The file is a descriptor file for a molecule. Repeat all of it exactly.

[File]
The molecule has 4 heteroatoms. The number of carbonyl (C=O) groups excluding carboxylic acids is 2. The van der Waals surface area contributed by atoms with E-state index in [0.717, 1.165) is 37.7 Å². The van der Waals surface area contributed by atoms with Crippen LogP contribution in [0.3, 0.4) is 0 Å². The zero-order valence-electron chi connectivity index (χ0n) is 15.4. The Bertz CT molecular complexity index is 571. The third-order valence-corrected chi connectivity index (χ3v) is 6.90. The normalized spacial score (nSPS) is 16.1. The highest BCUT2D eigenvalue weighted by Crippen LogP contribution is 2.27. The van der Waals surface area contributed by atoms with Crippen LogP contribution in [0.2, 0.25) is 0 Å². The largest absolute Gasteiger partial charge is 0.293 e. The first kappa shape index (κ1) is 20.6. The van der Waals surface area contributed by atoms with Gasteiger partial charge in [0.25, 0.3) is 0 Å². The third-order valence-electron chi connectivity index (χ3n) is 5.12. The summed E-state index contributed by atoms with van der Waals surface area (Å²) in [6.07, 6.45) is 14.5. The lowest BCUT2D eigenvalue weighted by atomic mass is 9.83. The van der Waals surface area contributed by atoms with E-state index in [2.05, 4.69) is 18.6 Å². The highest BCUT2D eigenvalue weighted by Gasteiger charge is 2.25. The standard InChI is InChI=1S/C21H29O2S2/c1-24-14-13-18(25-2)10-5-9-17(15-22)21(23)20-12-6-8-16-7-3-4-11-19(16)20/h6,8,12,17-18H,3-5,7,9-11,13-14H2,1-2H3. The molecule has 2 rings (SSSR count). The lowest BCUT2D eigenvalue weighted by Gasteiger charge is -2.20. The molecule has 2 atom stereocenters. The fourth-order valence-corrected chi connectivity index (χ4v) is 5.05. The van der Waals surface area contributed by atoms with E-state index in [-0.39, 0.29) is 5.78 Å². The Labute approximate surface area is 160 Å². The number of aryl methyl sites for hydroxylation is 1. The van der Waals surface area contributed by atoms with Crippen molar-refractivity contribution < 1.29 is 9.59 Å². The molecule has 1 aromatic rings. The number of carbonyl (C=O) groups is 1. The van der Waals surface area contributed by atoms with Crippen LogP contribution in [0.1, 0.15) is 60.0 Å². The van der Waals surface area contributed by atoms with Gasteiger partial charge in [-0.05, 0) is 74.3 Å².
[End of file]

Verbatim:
The molecule has 4 heteroatoms. The number of carbonyl (C=O) groups excluding carboxylic acids is 2. The van der Waals surface area contributed by atoms with E-state index in [0.717, 1.165) is 37.7 Å². The van der Waals surface area contributed by atoms with Crippen LogP contribution in [0.3, 0.4) is 0 Å². The zero-order valence-electron chi connectivity index (χ0n) is 15.4. The Bertz CT molecular complexity index is 571. The third-order valence-corrected chi connectivity index (χ3v) is 6.90. The normalized spacial score (nSPS) is 16.1. The highest BCUT2D eigenvalue weighted by Crippen LogP contribution is 2.27. The van der Waals surface area contributed by atoms with Crippen LogP contribution in [0.2, 0.25) is 0 Å². The largest absolute Gasteiger partial charge is 0.293 e. The first kappa shape index (κ1) is 20.6. The van der Waals surface area contributed by atoms with Gasteiger partial charge in [0.25, 0.3) is 0 Å². The third-order valence-electron chi connectivity index (χ3n) is 5.12. The summed E-state index contributed by atoms with van der Waals surface area (Å²) in [6.07, 6.45) is 14.5. The lowest BCUT2D eigenvalue weighted by atomic mass is 9.83. The van der Waals surface area contributed by atoms with E-state index in [2.05, 4.69) is 18.6 Å². The highest BCUT2D eigenvalue weighted by Gasteiger charge is 2.25. The standard InChI is InChI=1S/C21H29O2S2/c1-24-14-13-18(25-2)10-5-9-17(15-22)21(23)20-12-6-8-16-7-3-4-11-19(16)20/h6,8,12,17-18H,3-5,7,9-11,13-14H2,1-2H3. The molecule has 2 rings (SSSR count). The lowest BCUT2D eigenvalue weighted by Gasteiger charge is -2.20. The molecule has 2 atom stereocenters. The fourth-order valence-corrected chi connectivity index (χ4v) is 5.05. The van der Waals surface area contributed by atoms with E-state index in [-0.39, 0.29) is 5.78 Å². The Labute approximate surface area is 160 Å². The number of aryl methyl sites for hydroxylation is 1. The van der Waals surface area contributed by atoms with Crippen molar-refractivity contribution < 1.29 is 9.59 Å². The molecule has 1 aromatic rings. The number of carbonyl (C=O) groups is 1. The van der Waals surface area contributed by atoms with Crippen LogP contribution in [0.1, 0.15) is 60.0 Å². The van der Waals surface area contributed by atoms with Gasteiger partial charge in [-0.05, 0) is 74.3 Å².